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Ten Percent of MN Mothers Will Suffer from Serious PostPartum Depression

PHOTO: Doctor and baby. CREDIT: CDF-MN

PHOTO: Doctor and baby. CREDIT: CDF-MN


September 7, 2012

ST. PAUL, Minn. - There's a new effort underway in Minnesota to ensure that mothers who experience depression after childbirth are getting treatment. Marcie Jefferys, policy development director at the Children's Defense Fund of Minnesota, says some mothers who suffer with serious postpartum depression can't get help, so her organization is working on a new state law to change that.

"We have a lot of pieces in the legislation, but one is to expand coverage in our state health care programs beyond six weeks postpartum for new moms so that more women can stay on medical assistance and get access to mental health care."

Jefferys says they're also trying to raise awareness for pediatricians to screen mothers for depression during check-ups for the baby. Currently that only happens in 1 percent of child-well-being visits in Minnesota. It is estimated that about 10 percent of all new mothers will suffer from postpartum depression.

Psychologist Terrie Rose, the CEO of Baby's Space, says it is critical that new mothers with symptoms be screened, so they can determine what is just the typical "baby blues" versus something that requires treatment. Rose also notes that seeking help is also the responsibility of friends and family, because when a person is depressed it can be tough to find the initiative.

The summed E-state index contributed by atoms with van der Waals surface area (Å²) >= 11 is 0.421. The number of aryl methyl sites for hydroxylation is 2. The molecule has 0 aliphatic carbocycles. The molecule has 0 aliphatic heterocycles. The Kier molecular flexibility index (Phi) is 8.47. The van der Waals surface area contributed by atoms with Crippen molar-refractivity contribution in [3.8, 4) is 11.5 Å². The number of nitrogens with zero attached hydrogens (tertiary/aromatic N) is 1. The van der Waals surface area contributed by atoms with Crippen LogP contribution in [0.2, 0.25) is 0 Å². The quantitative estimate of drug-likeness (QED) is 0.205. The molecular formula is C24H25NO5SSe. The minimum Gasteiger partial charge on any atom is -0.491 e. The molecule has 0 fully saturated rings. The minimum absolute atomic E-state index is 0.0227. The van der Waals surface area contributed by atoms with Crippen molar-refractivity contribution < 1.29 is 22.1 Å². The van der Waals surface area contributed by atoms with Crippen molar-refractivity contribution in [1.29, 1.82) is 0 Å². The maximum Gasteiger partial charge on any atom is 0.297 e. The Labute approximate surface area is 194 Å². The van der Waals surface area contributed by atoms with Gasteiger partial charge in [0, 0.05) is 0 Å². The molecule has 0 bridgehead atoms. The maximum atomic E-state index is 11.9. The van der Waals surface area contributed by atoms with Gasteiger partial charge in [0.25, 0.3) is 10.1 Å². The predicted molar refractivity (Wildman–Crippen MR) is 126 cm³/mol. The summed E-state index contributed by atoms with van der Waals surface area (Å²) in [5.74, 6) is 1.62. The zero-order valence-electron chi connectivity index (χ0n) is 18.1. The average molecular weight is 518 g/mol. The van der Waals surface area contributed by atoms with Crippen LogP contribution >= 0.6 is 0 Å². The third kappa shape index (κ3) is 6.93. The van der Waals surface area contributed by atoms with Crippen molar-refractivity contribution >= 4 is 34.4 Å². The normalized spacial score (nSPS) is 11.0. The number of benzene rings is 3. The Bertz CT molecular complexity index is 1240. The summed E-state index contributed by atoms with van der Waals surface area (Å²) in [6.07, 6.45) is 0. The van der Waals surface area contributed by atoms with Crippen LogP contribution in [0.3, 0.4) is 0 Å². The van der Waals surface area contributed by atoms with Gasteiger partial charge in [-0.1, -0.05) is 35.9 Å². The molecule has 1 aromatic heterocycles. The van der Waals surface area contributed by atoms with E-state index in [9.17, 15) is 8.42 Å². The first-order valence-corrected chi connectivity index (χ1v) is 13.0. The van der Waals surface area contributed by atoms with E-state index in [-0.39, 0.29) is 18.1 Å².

"And that's why the husband, the grandma, the auntie... they're really important partners to helping that woman find the kind of treatment that's going to help her feel better and help her be more engaged in her baby's life."

Symptoms of postpartum depression include excessive worry, a lack of energy, feeling worthless and the inability to take care of oneself. Rose says some mothers will suffer for months before things get better, and that's time lost when a mother needs to be actively involved in care, and she and the newborn should be bonding.

"So the baby loses that opportunity very early on to begin to interact - smile when somebody smiles at them - to be engaged. And the baby in some ways experiences the same symptoms, the depression, the lack of interest... the lack of contact with other people."

Those most at-risk include low-income women and those who have suffered previous bouts of depression or had other mental-health issues, but it can strike regardless of income or personal history.

More information is at bit.ly/tkVOsQ.

John Michaelson, Public News Service - MN
 

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